“I had someone tell me I fell off, ooh, I needed that” – Drake, Headlines, 2011.
Take care, Drake’s making headlines again. See what we did there? Seriously though, Toronto’s premier rapper has found himself once again in the limelight. Once again, at the start of a new year. Dropping not one, but two, two new tracks in the shape of the preluding Scary Hours single. We’re not going JFK on you here, but Drake’s been known for dropping surprises at the dawn of a new year – 2015’s masterful mixtape If You’re Reading This It’s Too Late comes to mind – and he’s been known to do a Liam Gallagher and cryptically tweet ‘Scary Hours’ in the middle of the night when something in the shape of a surprise is going down in the world of OVO Sound. Conspiracy theories are a real thing, just saying.
What Drake is also known for doing is making his surprises some of his most masterful moves, his checkmates, if you will. In a similar strand of song-writing and secrecy to If You’re Reading This It’s Too Late, ‘Scary Hours’ is Drake bringing it back to what he does best, chiming in on dealing with his life as Canada’s answer to Kanye, and the increasingly frustrating pressures fame puts on living life on the flipside; much like If You’re Reading This…, Scary Hours reads like Drake’s contemplating whether Aubrey Graham even exists anymore.
We’re not saying Drake’s going through some existential crisis mid-career, especially as last year’s ‘playlist’ More Life pushed him from global superstar to artistic visionary, with a taste for British Grime and the ability to mix business with pleasure in a supersized supersonic soundtrack kind-of-way. Really, what we’re trying to say is that by contemplating where he’s at in the wake of taking over the world, Drake is subconsciously allowing himself to revisit his roots. He’s allowing himself to take care.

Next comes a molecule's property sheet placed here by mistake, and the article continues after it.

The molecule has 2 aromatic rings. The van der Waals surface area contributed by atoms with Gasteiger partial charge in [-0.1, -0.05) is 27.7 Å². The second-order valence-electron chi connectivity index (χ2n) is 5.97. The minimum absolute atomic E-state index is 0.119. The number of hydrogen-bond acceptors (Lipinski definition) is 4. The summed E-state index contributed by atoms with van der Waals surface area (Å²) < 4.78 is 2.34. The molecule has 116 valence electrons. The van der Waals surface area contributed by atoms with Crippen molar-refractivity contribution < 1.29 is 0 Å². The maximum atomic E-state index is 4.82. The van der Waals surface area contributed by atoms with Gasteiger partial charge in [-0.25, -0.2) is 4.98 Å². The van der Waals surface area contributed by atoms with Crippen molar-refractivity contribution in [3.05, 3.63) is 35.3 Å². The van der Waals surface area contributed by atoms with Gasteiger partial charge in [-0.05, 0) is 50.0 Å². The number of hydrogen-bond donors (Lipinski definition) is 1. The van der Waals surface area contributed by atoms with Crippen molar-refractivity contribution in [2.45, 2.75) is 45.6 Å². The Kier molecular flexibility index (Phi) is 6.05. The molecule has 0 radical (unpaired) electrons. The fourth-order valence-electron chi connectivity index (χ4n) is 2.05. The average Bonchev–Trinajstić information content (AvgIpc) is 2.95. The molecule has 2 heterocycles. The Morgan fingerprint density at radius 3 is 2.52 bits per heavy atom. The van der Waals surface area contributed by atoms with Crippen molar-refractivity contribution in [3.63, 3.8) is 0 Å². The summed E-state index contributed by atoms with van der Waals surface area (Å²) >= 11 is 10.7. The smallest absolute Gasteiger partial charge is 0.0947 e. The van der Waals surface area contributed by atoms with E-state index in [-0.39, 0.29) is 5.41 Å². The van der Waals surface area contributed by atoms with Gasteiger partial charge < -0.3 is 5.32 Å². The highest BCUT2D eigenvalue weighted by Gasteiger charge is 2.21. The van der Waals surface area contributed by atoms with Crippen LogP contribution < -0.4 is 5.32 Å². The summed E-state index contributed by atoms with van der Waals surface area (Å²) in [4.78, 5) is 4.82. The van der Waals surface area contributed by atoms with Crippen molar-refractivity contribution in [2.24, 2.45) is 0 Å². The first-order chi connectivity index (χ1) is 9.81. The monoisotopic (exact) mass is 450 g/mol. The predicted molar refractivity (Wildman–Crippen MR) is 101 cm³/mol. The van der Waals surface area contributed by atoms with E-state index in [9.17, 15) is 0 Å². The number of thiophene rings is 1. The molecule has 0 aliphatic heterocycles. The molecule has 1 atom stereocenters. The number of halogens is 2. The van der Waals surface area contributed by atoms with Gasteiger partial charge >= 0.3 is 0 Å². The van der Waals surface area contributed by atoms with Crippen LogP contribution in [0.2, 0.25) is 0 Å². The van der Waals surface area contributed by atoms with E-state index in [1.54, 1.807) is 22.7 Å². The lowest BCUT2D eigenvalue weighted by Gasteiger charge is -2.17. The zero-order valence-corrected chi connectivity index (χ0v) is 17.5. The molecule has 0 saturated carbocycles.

Back in 2011, Drake was, as he is now, everywhere, just a little more wide-eyed and fresh-faced. He was idolising Eminem and Kanye, not creatively crippling them like they’re the mentees like he is right now. In 2011, on Take Care’s Headlines, he rapped about falling off the radar, falling off the wagon, dropping the form etc. etc. etc. The truth is, he hadn’t even fell off. He hadn’t experienced the world in the way he has now, so the feelings he was trying to understand he couldn’t even begin to comprehend, fame wasn’t something to be analysed at the time, it was something to ride. Views got our boy paranoid, an awkwardly unbalanced attempt at repackaging himself for a wider audience he’d already captured, looking over his shoulder constantly waiting for the claws to come at him in the back, only to find they’d stabbed him in the front instead. If Drake had fell off in 2011, then this was a near-death experience. More Life brought him back, like a phoenix rising from the ashes. But it wasn’t Drake. It wasn’t even something physically real. It was conceptually a playlist, a figment of his imagination.